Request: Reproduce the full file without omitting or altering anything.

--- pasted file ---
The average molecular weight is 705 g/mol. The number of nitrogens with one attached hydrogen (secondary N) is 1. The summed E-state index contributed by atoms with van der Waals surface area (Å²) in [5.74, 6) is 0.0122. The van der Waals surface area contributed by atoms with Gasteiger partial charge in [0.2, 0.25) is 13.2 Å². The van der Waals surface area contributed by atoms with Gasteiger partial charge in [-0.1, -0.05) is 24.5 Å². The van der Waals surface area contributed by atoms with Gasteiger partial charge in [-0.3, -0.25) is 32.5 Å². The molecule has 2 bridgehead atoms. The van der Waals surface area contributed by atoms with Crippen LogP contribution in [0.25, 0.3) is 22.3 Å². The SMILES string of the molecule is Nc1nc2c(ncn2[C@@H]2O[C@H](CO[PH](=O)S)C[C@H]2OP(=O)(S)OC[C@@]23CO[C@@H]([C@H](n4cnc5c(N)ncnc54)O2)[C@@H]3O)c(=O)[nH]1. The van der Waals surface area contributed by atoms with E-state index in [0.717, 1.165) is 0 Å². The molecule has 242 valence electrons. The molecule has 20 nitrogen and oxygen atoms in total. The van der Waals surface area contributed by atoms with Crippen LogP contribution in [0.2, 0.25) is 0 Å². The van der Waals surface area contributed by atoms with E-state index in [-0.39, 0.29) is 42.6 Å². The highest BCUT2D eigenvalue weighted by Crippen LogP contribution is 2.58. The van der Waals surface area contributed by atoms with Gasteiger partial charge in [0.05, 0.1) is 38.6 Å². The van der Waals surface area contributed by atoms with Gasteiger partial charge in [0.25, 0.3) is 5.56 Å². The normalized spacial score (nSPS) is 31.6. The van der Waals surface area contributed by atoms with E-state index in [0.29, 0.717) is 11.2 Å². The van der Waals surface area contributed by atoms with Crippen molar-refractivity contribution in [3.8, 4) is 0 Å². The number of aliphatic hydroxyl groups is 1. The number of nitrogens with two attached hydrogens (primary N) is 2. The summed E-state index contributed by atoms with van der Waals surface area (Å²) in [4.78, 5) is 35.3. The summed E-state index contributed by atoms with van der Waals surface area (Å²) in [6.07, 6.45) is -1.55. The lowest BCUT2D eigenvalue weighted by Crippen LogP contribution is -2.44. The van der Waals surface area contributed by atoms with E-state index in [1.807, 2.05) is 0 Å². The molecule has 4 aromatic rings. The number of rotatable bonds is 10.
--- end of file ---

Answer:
The average molecular weight is 705 g/mol. The number of nitrogens with one attached hydrogen (secondary N) is 1. The summed E-state index contributed by atoms with van der Waals surface area (Å²) in [5.74, 6) is 0.0122. The van der Waals surface area contributed by atoms with Gasteiger partial charge in [0.2, 0.25) is 13.2 Å². The van der Waals surface area contributed by atoms with Gasteiger partial charge in [-0.1, -0.05) is 24.5 Å². The van der Waals surface area contributed by atoms with Gasteiger partial charge in [-0.3, -0.25) is 32.5 Å². The molecule has 2 bridgehead atoms. The van der Waals surface area contributed by atoms with Crippen LogP contribution in [0.25, 0.3) is 22.3 Å². The SMILES string of the molecule is Nc1nc2c(ncn2[C@@H]2O[C@H](CO[PH](=O)S)C[C@H]2OP(=O)(S)OC[C@@]23CO[C@@H]([C@H](n4cnc5c(N)ncnc54)O2)[C@@H]3O)c(=O)[nH]1. The van der Waals surface area contributed by atoms with E-state index in [0.717, 1.165) is 0 Å². The molecule has 242 valence electrons. The molecule has 20 nitrogen and oxygen atoms in total. The van der Waals surface area contributed by atoms with Crippen LogP contribution in [0.2, 0.25) is 0 Å². The van der Waals surface area contributed by atoms with E-state index in [-0.39, 0.29) is 42.6 Å². The highest BCUT2D eigenvalue weighted by Crippen LogP contribution is 2.58. The van der Waals surface area contributed by atoms with Gasteiger partial charge in [0.05, 0.1) is 38.6 Å². The van der Waals surface area contributed by atoms with Gasteiger partial charge in [0.25, 0.3) is 5.56 Å². The normalized spacial score (nSPS) is 31.6. The van der Waals surface area contributed by atoms with E-state index in [0.29, 0.717) is 11.2 Å². The van der Waals surface area contributed by atoms with Crippen molar-refractivity contribution in [3.8, 4) is 0 Å². The number of aliphatic hydroxyl groups is 1. The number of nitrogens with two attached hydrogens (primary N) is 2. The summed E-state index contributed by atoms with van der Waals surface area (Å²) in [4.78, 5) is 35.3. The summed E-state index contributed by atoms with van der Waals surface area (Å²) in [6.07, 6.45) is -1.55. The lowest BCUT2D eigenvalue weighted by Crippen LogP contribution is -2.44. The van der Waals surface area contributed by atoms with E-state index in [1.807, 2.05) is 0 Å². The molecule has 4 aromatic rings. The number of rotatable bonds is 10.